Monday, February 10, 2014

girls and boys and curative drugs

Just when you thought the drugs you were taking for a particular ailment were more or less safe and more or less appropriate based on Food and Drug Administration testing, along comes the realization in some quarters that men and women react differently and what's sauce for the goose is not necessarily sauce for the gander. The problem goes as far back as the testing of more male laboratory rats than female, according to a piece on the U.S. news show, 60 Minutes.
Sex differences are being discovered in areas large and small.  Low-dose aspirin lowers the risk of heart attacks in healthy men, but not in healthy women, though it does protect women against stroke. Women and men can display different symptoms when having a heart attack.  There are differences in pain receptors, liver enzymes and the wiring of the brain. Dr. Doris Taylor at Texas Heart Institute has discovered differences between male and female stem cells.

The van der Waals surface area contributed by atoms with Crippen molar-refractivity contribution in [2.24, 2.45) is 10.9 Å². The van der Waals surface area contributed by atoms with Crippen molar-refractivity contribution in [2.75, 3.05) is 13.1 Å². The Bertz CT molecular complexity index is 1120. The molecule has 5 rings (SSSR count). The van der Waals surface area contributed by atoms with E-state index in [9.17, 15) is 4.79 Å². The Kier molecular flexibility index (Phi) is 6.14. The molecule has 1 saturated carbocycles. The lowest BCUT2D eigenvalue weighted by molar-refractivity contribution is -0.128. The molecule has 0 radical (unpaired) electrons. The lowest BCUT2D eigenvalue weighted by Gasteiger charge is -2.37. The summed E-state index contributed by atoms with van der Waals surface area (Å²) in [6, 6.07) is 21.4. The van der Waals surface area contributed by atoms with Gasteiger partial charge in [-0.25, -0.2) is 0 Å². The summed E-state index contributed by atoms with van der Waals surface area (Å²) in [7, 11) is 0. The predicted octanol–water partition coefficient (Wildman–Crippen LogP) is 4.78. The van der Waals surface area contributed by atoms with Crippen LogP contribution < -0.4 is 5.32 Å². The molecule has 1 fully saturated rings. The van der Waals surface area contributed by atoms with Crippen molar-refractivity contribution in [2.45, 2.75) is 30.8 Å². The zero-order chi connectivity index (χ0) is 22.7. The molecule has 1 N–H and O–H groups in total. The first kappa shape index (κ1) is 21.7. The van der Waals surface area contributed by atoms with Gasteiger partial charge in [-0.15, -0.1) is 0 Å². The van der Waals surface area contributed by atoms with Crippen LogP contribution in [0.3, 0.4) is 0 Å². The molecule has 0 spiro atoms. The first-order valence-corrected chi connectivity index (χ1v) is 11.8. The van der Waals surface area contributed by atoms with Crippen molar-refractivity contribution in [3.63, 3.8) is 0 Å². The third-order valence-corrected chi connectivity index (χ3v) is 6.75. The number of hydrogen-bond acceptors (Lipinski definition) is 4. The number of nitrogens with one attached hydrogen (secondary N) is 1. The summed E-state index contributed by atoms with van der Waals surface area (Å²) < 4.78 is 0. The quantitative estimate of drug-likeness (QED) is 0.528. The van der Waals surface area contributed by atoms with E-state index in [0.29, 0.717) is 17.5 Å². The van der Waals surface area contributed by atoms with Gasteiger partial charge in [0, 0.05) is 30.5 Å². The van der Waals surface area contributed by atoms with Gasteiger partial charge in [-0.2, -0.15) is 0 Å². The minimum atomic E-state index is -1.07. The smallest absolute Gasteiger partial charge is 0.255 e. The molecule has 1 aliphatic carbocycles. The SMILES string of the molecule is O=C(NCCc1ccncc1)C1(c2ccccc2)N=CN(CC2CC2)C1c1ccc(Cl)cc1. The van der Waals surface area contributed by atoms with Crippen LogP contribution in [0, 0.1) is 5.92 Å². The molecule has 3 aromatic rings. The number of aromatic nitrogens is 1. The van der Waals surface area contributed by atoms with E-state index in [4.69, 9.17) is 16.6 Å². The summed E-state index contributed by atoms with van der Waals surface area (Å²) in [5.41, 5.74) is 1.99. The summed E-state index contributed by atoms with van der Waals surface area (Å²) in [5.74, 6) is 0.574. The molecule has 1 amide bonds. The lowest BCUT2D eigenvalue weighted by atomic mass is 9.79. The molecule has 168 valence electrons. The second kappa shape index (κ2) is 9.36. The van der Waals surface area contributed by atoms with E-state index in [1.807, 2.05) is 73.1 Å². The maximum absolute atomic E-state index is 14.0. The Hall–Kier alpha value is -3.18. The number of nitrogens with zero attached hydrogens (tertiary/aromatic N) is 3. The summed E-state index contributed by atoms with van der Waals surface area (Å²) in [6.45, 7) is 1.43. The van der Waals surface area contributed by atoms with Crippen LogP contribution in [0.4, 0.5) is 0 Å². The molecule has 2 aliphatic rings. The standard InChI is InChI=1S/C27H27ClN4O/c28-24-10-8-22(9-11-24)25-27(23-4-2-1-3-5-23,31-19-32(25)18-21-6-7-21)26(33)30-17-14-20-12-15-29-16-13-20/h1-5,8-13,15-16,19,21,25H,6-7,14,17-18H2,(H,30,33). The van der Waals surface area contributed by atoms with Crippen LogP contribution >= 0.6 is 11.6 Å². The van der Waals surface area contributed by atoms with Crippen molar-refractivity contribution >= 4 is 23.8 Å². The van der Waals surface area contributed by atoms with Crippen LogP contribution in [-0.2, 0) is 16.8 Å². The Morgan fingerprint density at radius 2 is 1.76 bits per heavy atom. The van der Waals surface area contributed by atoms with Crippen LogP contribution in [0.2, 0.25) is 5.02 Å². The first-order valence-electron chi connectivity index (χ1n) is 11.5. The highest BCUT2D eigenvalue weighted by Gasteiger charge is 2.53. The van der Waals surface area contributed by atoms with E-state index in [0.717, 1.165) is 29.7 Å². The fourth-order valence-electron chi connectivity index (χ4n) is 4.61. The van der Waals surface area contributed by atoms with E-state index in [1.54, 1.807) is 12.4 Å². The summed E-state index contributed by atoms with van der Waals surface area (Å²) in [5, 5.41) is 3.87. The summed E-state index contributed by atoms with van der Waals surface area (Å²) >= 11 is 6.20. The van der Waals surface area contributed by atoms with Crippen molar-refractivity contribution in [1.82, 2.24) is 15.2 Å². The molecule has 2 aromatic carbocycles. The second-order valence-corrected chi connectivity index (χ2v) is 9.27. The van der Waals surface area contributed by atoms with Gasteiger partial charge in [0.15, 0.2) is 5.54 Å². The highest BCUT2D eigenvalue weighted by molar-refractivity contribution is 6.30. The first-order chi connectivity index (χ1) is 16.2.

Cahill thinks science needs to re-think the importance of sex differences and study them from the earliest stages of animal research, including reviewing existing drugs.  Knowing there are many differences and still operating on the assumption the sexes are the same must change he says.  "So the assumption we're making that it really doesn't matter, sex, is not a valid assumption," he says.  "It may not matter. It may matter hugely...the way we're doing business has to change."

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